Nova Innovation has installed a fourth turbine at the “world’s first tidal array” in Bluemull Sound in Shetland.
The commercial direct-drive tidal turbine, dubbed “Eunice”, has a rated capacity of 100 kilowatts, as well as a life span of 20 years.
It’s hoped the move, which coincides with Nova’s 10th birthday, will deliver a “step-change” cost reduction in tidal energy, slashing the price of tidal energy by a third and making it competitive with fossil fuels.
The Nova M100-D turbine, which is apparently already powering homes across the Scottish island, is the first of three new installations that will double the size of the Shetland Tidal Array.
The expansion is part of the EU-funded Enabling Future Arrays in Tidal (EnFAIT) project, which got underway in 2017 and will run until 2022.
The €20.2 million initiative, of which the EU Horizon 2020 Programme will be contributing €14.9 million, aims to increase the commercial viability of tidal power and boosting the sector’s ‘bankability’.
The first half of the 5-year project has been focused on learning from the three existing turbines in the Shetland Tidal Array and proving the reliability of the technology.
The next stage aims to install the direct drive turbines to demonstrate the “rapidly falling cost” of tidal energy.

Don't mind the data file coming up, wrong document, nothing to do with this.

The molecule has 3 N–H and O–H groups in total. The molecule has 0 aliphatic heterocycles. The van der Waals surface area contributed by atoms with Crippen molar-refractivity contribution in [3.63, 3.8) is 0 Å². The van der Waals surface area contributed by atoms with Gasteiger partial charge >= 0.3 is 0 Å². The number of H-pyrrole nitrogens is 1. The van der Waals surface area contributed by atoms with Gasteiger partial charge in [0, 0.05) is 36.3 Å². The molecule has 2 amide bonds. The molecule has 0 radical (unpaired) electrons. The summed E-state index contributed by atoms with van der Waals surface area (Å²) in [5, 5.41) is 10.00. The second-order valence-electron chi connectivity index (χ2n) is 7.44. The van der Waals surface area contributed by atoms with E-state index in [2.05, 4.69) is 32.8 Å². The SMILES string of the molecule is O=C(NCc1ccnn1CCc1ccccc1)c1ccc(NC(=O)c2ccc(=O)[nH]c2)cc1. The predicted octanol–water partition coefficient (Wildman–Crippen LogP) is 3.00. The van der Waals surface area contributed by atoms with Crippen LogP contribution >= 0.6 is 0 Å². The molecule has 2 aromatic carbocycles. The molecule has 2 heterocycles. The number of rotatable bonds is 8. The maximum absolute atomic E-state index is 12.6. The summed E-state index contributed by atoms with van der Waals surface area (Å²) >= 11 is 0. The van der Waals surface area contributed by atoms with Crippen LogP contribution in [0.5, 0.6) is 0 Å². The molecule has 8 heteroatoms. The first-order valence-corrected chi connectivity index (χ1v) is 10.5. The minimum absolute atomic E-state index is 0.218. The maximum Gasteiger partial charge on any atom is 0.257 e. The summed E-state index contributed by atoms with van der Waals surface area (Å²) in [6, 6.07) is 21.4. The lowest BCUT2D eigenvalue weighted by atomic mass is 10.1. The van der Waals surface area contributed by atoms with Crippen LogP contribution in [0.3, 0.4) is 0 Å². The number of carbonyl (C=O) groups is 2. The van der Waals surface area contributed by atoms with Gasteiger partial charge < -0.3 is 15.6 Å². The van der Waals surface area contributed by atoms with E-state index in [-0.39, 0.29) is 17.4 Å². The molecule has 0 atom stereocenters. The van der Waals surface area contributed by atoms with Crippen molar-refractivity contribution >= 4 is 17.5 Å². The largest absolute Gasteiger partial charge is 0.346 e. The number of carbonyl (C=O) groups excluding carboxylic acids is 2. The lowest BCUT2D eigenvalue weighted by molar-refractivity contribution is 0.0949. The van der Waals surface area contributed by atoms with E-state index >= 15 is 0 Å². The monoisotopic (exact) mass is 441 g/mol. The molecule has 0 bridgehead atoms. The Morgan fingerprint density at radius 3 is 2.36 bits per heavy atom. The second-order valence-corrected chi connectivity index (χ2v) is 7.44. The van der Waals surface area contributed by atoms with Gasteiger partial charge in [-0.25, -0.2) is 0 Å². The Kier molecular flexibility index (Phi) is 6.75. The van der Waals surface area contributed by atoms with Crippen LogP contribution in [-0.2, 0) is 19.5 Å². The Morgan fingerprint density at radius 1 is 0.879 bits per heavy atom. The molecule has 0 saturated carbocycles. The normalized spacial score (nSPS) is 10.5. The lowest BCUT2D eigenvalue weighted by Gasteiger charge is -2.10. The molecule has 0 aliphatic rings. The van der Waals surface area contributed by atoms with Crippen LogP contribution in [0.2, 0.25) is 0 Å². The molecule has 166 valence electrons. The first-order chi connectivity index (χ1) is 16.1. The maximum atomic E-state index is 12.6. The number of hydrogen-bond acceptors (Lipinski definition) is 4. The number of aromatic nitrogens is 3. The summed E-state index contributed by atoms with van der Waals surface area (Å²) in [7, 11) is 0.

Simon Forrest, Nova’s chief executive said “We set up Nova Innovation in 2010 to capture clean energy from the tides to help combat climate change. Ten years later, we’ve achieved what many thought impossible.
“We are generating electricity from the immense power of our seas. Our proven technology is displacing fossil fuels and changing the way we power our lives.”
“We are very excited about the future. The global potential for this untapped, abundant and valuable source of renewable energy is enormous. We are driving down costs and branching into new markets to make tidal energy mainstream. By 2030, tidal energy will be cheaper than nuclear power and fossil fuels, providing cleaner and sustainable energy for coastal communities around the world.”
Matthijs Soede, European Commission, said: “By the project’s finish in 2022, Nova Innovation and its partners will have demonstrated a clear cost reduction pathway for tidal energy. The project will deliver a bank of evidence for its environmental and socio-economic benefits. We should be able to apply these learnings and technologies to settings across the world – putting tidal power firmly at the forefront of our energy transition.”